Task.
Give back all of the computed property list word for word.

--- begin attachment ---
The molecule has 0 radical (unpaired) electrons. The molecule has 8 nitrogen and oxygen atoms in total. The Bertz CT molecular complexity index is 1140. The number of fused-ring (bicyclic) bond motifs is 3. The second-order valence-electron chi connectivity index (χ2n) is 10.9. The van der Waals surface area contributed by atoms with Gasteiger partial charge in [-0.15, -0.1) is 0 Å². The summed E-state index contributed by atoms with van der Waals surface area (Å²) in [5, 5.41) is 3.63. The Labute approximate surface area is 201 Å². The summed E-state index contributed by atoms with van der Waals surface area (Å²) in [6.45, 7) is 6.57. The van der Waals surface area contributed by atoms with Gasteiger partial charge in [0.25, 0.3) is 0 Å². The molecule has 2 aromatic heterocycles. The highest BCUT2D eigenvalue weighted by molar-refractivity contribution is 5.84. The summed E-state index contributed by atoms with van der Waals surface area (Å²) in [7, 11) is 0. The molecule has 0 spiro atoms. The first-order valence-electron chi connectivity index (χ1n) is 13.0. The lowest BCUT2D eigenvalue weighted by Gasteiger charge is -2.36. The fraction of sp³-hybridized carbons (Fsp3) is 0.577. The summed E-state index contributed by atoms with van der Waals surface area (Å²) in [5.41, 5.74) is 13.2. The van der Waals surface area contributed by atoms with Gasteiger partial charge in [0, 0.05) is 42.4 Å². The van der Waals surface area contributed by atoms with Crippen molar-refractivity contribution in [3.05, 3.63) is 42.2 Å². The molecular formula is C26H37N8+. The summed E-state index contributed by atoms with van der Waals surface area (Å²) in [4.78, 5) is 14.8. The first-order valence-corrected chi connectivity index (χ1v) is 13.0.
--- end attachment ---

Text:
The molecule has 0 radical (unpaired) electrons. The molecule has 8 nitrogen and oxygen atoms in total. The Bertz CT molecular complexity index is 1140. The number of fused-ring (bicyclic) bond motifs is 3. The second-order valence-electron chi connectivity index (χ2n) is 10.9. The van der Waals surface area contributed by atoms with Gasteiger partial charge in [-0.15, -0.1) is 0 Å². The summed E-state index contributed by atoms with van der Waals surface area (Å²) in [5, 5.41) is 3.63. The Labute approximate surface area is 201 Å². The summed E-state index contributed by atoms with van der Waals surface area (Å²) in [6.45, 7) is 6.57. The van der Waals surface area contributed by atoms with Gasteiger partial charge in [0.25, 0.3) is 0 Å². The molecule has 2 aromatic heterocycles. The highest BCUT2D eigenvalue weighted by molar-refractivity contribution is 5.84. The summed E-state index contributed by atoms with van der Waals surface area (Å²) in [7, 11) is 0. The molecule has 0 spiro atoms. The first-order valence-electron chi connectivity index (χ1n) is 13.0. The lowest BCUT2D eigenvalue weighted by Gasteiger charge is -2.36. The fraction of sp³-hybridized carbons (Fsp3) is 0.577. The summed E-state index contributed by atoms with van der Waals surface area (Å²) in [5.41, 5.74) is 13.2. The van der Waals surface area contributed by atoms with Gasteiger partial charge in [0, 0.05) is 42.4 Å². The van der Waals surface area contributed by atoms with Crippen molar-refractivity contribution in [3.05, 3.63) is 42.2 Å². The molecular formula is C26H37N8+. The summed E-state index contributed by atoms with van der Waals surface area (Å²) in [4.78, 5) is 14.8. The first-order valence-corrected chi connectivity index (χ1v) is 13.0.